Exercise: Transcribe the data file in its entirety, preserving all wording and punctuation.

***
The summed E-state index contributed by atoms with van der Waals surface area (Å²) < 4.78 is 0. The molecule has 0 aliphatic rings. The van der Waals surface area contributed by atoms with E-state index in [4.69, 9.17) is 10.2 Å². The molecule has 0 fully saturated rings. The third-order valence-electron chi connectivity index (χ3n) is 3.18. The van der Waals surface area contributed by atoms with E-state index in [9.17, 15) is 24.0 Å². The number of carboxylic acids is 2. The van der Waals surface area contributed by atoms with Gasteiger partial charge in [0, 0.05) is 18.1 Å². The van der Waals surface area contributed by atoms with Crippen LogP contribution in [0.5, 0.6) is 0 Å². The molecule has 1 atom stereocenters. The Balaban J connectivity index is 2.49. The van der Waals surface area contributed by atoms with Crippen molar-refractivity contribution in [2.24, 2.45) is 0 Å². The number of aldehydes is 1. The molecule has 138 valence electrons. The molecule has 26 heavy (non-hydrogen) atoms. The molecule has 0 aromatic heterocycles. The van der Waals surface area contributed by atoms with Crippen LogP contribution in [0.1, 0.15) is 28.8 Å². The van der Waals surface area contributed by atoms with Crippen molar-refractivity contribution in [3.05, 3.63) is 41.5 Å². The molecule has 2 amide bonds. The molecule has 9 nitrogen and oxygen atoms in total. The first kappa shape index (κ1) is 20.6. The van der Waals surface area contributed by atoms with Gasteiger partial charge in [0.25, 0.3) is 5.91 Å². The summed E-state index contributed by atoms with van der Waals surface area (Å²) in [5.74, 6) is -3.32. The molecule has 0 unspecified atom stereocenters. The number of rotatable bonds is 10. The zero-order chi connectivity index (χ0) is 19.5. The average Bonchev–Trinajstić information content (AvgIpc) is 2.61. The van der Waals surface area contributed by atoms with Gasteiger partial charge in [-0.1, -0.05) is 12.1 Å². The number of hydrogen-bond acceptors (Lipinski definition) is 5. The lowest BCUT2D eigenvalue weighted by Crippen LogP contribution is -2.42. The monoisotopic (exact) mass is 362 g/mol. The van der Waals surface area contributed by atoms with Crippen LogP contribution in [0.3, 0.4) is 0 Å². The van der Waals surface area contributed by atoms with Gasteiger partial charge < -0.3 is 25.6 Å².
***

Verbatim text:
The summed E-state index contributed by atoms with van der Waals surface area (Å²) < 4.78 is 0. The molecule has 0 aliphatic rings. The van der Waals surface area contributed by atoms with E-state index in [4.69, 9.17) is 10.2 Å². The molecule has 0 fully saturated rings. The third-order valence-electron chi connectivity index (χ3n) is 3.18. The van der Waals surface area contributed by atoms with E-state index in [9.17, 15) is 24.0 Å². The number of carboxylic acids is 2. The van der Waals surface area contributed by atoms with Gasteiger partial charge in [0, 0.05) is 18.1 Å². The van der Waals surface area contributed by atoms with Crippen LogP contribution in [0.5, 0.6) is 0 Å². The molecule has 1 atom stereocenters. The Balaban J connectivity index is 2.49. The van der Waals surface area contributed by atoms with Crippen molar-refractivity contribution in [2.24, 2.45) is 0 Å². The number of aldehydes is 1. The molecule has 138 valence electrons. The molecule has 26 heavy (non-hydrogen) atoms. The molecule has 0 aromatic heterocycles. The van der Waals surface area contributed by atoms with Crippen LogP contribution in [0.1, 0.15) is 28.8 Å². The van der Waals surface area contributed by atoms with Crippen molar-refractivity contribution in [3.05, 3.63) is 41.5 Å². The molecule has 2 amide bonds. The molecule has 9 nitrogen and oxygen atoms in total. The first kappa shape index (κ1) is 20.6. The van der Waals surface area contributed by atoms with Gasteiger partial charge in [0.25, 0.3) is 5.91 Å². The summed E-state index contributed by atoms with van der Waals surface area (Å²) in [5.74, 6) is -3.32. The molecule has 0 unspecified atom stereocenters. The number of rotatable bonds is 10. The zero-order chi connectivity index (χ0) is 19.5. The average Bonchev–Trinajstić information content (AvgIpc) is 2.61. The van der Waals surface area contributed by atoms with Gasteiger partial charge in [-0.1, -0.05) is 12.1 Å². The number of hydrogen-bond acceptors (Lipinski definition) is 5. The lowest BCUT2D eigenvalue weighted by Crippen LogP contribution is -2.42. The monoisotopic (exact) mass is 362 g/mol. The van der Waals surface area contributed by atoms with Crippen LogP contribution in [0.3, 0.4) is 0 Å². The van der Waals surface area contributed by atoms with Gasteiger partial charge < -0.3 is 25.6 Å².